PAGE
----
Ge vs Westinghouse Case

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1.Comment on what is GE's source of competitive advantage in the large turbine industry. G.E. had a large competitive advantage in the large turbine industry for three primary reasons: better r&d and hence improved technology, a clear focus on larger, more technologically sophisticated units, and its status as a price leader in the market. GE had almost twice the R&D budget of both of its major competitors, while simultaneously spending less on R&D as a percentage of sales. This allowed it to have the best technology in the most important market segment in terms of growth: large, complex units that had the lowest per-megawatt cost. In addition, these turbines were built far in advance, and were not subject to price volatility of the more competitive small turbine landscape. Finally, its status as the price leader allowed it to set more consistent prices in both upturns and downturns in its market and not be subject to intense negotiation.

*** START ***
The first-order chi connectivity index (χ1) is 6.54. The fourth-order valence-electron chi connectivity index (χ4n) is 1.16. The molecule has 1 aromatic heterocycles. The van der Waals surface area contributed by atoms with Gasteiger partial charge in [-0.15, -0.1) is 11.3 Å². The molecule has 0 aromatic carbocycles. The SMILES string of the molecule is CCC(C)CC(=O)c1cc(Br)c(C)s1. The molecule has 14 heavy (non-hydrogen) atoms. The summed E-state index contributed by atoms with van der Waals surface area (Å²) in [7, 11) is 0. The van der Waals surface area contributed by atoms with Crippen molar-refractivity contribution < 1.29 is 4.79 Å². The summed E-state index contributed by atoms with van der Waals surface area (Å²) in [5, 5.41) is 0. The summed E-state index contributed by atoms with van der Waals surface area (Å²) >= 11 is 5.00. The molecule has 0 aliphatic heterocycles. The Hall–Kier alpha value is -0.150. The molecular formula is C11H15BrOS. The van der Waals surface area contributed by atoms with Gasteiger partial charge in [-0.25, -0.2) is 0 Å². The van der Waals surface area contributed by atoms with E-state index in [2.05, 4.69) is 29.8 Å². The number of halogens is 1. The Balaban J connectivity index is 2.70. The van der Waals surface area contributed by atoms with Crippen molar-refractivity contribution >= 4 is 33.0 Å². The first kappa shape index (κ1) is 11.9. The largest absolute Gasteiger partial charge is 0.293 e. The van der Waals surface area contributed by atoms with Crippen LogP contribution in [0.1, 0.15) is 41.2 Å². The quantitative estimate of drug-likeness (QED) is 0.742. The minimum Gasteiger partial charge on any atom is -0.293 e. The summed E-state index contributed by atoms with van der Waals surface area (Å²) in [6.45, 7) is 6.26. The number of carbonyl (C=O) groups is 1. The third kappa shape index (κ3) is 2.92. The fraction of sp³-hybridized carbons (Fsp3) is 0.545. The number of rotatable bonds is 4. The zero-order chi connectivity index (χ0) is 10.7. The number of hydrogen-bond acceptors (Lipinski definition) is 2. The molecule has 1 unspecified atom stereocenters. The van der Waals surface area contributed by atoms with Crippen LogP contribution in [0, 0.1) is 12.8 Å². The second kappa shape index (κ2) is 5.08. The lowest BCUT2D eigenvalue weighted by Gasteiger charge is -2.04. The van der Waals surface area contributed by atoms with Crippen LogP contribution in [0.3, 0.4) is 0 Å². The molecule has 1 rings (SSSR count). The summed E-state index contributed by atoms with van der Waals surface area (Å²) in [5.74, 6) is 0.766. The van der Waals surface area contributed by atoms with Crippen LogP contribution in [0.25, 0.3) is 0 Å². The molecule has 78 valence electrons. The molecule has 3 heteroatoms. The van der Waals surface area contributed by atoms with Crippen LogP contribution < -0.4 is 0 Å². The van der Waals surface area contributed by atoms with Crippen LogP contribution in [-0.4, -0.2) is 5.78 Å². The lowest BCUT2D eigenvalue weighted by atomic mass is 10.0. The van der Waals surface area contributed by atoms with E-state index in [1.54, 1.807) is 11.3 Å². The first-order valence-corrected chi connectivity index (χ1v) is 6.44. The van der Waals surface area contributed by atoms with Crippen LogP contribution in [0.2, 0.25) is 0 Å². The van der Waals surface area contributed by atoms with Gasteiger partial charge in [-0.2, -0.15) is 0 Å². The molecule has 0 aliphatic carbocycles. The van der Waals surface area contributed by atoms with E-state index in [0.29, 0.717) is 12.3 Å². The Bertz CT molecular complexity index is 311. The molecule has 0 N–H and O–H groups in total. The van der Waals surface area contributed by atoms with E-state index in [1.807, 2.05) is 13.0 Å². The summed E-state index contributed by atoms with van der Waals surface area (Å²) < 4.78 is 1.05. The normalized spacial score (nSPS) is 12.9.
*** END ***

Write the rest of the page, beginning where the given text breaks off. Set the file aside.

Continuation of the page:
2.Please note and comment on each firm's relative experience in the industry. GE and Westinghouse were both large players in the diversified manufacturing of electrical products. They both entered the market in the late 1940s and had their primary facilities in the mid-atlantic. Both had a primary market of the U.S, thogh GE had some experience in Canada. Allis-Chalmers focused on small turbines for small utilities and was the smallest player.

3.How does each firm's product mix (unit size) come into play? GE focused on large turbines that had lower-per megawatt costs than Westinghouse. This was an important consideration for buyers who were larger, and could justify the higher costs with per unit sales. Westinhouse focused on standardization of frequently ordered sizes, which looked to be a popular solution, but then declined from 30% of the market very quickly. It captured the middle of the market and some of the smaller market.

4.How does the scale / size of each firm relate to competitive advantage? GE was about 1.5...
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